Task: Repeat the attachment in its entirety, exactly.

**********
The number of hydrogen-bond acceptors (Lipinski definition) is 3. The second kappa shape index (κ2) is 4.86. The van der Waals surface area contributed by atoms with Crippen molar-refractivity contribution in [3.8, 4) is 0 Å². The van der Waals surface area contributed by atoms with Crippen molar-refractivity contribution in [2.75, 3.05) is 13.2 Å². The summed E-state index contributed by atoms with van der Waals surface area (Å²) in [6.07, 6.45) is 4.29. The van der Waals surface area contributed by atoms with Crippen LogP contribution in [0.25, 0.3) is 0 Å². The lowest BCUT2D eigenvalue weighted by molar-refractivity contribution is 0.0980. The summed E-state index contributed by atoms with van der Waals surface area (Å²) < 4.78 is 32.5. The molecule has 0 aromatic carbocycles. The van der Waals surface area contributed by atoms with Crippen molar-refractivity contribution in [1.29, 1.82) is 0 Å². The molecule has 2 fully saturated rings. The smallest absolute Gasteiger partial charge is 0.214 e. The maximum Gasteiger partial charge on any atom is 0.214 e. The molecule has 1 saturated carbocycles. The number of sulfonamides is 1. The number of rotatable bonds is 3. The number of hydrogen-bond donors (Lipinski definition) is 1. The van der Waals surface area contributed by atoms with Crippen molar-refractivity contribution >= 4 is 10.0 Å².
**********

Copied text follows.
The number of hydrogen-bond acceptors (Lipinski definition) is 3. The second kappa shape index (κ2) is 4.86. The van der Waals surface area contributed by atoms with Crippen molar-refractivity contribution in [3.8, 4) is 0 Å². The van der Waals surface area contributed by atoms with Crippen molar-refractivity contribution in [2.75, 3.05) is 13.2 Å². The summed E-state index contributed by atoms with van der Waals surface area (Å²) in [6.07, 6.45) is 4.29. The van der Waals surface area contributed by atoms with Crippen LogP contribution in [0.25, 0.3) is 0 Å². The lowest BCUT2D eigenvalue weighted by molar-refractivity contribution is 0.0980. The summed E-state index contributed by atoms with van der Waals surface area (Å²) < 4.78 is 32.5. The molecule has 0 aromatic carbocycles. The van der Waals surface area contributed by atoms with Crippen molar-refractivity contribution in [1.29, 1.82) is 0 Å². The molecule has 2 fully saturated rings. The smallest absolute Gasteiger partial charge is 0.214 e. The maximum Gasteiger partial charge on any atom is 0.214 e. The molecule has 1 saturated carbocycles. The number of sulfonamides is 1. The number of rotatable bonds is 3. The number of hydrogen-bond donors (Lipinski definition) is 1. The van der Waals surface area contributed by atoms with Crippen molar-refractivity contribution >= 4 is 10.0 Å².